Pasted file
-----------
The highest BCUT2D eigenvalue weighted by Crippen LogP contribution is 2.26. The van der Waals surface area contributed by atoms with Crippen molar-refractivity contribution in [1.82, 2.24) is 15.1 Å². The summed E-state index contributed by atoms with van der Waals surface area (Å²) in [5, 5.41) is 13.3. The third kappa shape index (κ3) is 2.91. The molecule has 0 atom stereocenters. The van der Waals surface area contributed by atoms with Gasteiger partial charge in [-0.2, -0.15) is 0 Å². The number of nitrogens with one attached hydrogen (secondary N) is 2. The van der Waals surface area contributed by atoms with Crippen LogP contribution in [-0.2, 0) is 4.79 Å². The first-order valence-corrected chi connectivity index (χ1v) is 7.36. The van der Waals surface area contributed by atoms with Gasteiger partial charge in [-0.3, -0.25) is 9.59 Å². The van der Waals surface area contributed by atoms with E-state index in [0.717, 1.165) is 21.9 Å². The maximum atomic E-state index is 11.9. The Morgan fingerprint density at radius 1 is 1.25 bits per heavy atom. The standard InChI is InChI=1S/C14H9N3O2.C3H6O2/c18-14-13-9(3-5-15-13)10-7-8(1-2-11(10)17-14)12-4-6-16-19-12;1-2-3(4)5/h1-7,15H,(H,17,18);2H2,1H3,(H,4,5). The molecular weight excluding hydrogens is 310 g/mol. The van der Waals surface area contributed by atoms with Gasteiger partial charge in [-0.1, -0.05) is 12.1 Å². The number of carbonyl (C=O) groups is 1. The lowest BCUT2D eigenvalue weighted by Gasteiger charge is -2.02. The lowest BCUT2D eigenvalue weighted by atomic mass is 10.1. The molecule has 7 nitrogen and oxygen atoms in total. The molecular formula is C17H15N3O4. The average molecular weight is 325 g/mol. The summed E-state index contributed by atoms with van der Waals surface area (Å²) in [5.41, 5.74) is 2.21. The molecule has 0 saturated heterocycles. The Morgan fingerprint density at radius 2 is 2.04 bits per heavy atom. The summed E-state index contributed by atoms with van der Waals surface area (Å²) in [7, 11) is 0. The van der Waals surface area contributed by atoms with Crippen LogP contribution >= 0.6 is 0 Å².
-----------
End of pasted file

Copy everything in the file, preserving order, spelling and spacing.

The highest BCUT2D eigenvalue weighted by Crippen LogP contribution is 2.26. The van der Waals surface area contributed by atoms with Crippen molar-refractivity contribution in [1.82, 2.24) is 15.1 Å². The summed E-state index contributed by atoms with van der Waals surface area (Å²) in [5, 5.41) is 13.3. The third kappa shape index (κ3) is 2.91. The molecule has 0 atom stereocenters. The van der Waals surface area contributed by atoms with Gasteiger partial charge in [-0.2, -0.15) is 0 Å². The number of nitrogens with one attached hydrogen (secondary N) is 2. The van der Waals surface area contributed by atoms with Crippen LogP contribution in [-0.2, 0) is 4.79 Å². The first-order valence-corrected chi connectivity index (χ1v) is 7.36. The van der Waals surface area contributed by atoms with Gasteiger partial charge in [-0.3, -0.25) is 9.59 Å². The van der Waals surface area contributed by atoms with E-state index in [0.717, 1.165) is 21.9 Å². The maximum atomic E-state index is 11.9. The Morgan fingerprint density at radius 1 is 1.25 bits per heavy atom. The standard InChI is InChI=1S/C14H9N3O2.C3H6O2/c18-14-13-9(3-5-15-13)10-7-8(1-2-11(10)17-14)12-4-6-16-19-12;1-2-3(4)5/h1-7,15H,(H,17,18);2H2,1H3,(H,4,5). The molecular weight excluding hydrogens is 310 g/mol. The van der Waals surface area contributed by atoms with Gasteiger partial charge in [-0.1, -0.05) is 12.1 Å². The number of carbonyl (C=O) groups is 1. The lowest BCUT2D eigenvalue weighted by Gasteiger charge is -2.02. The lowest BCUT2D eigenvalue weighted by atomic mass is 10.1. The molecule has 7 nitrogen and oxygen atoms in total. The molecular formula is C17H15N3O4. The average molecular weight is 325 g/mol. The summed E-state index contributed by atoms with van der Waals surface area (Å²) in [5.41, 5.74) is 2.21. The molecule has 0 saturated heterocycles. The Morgan fingerprint density at radius 2 is 2.04 bits per heavy atom. The summed E-state index contributed by atoms with van der Waals surface area (Å²) in [7, 11) is 0. The van der Waals surface area contributed by atoms with Crippen LogP contribution >= 0.6 is 0 Å².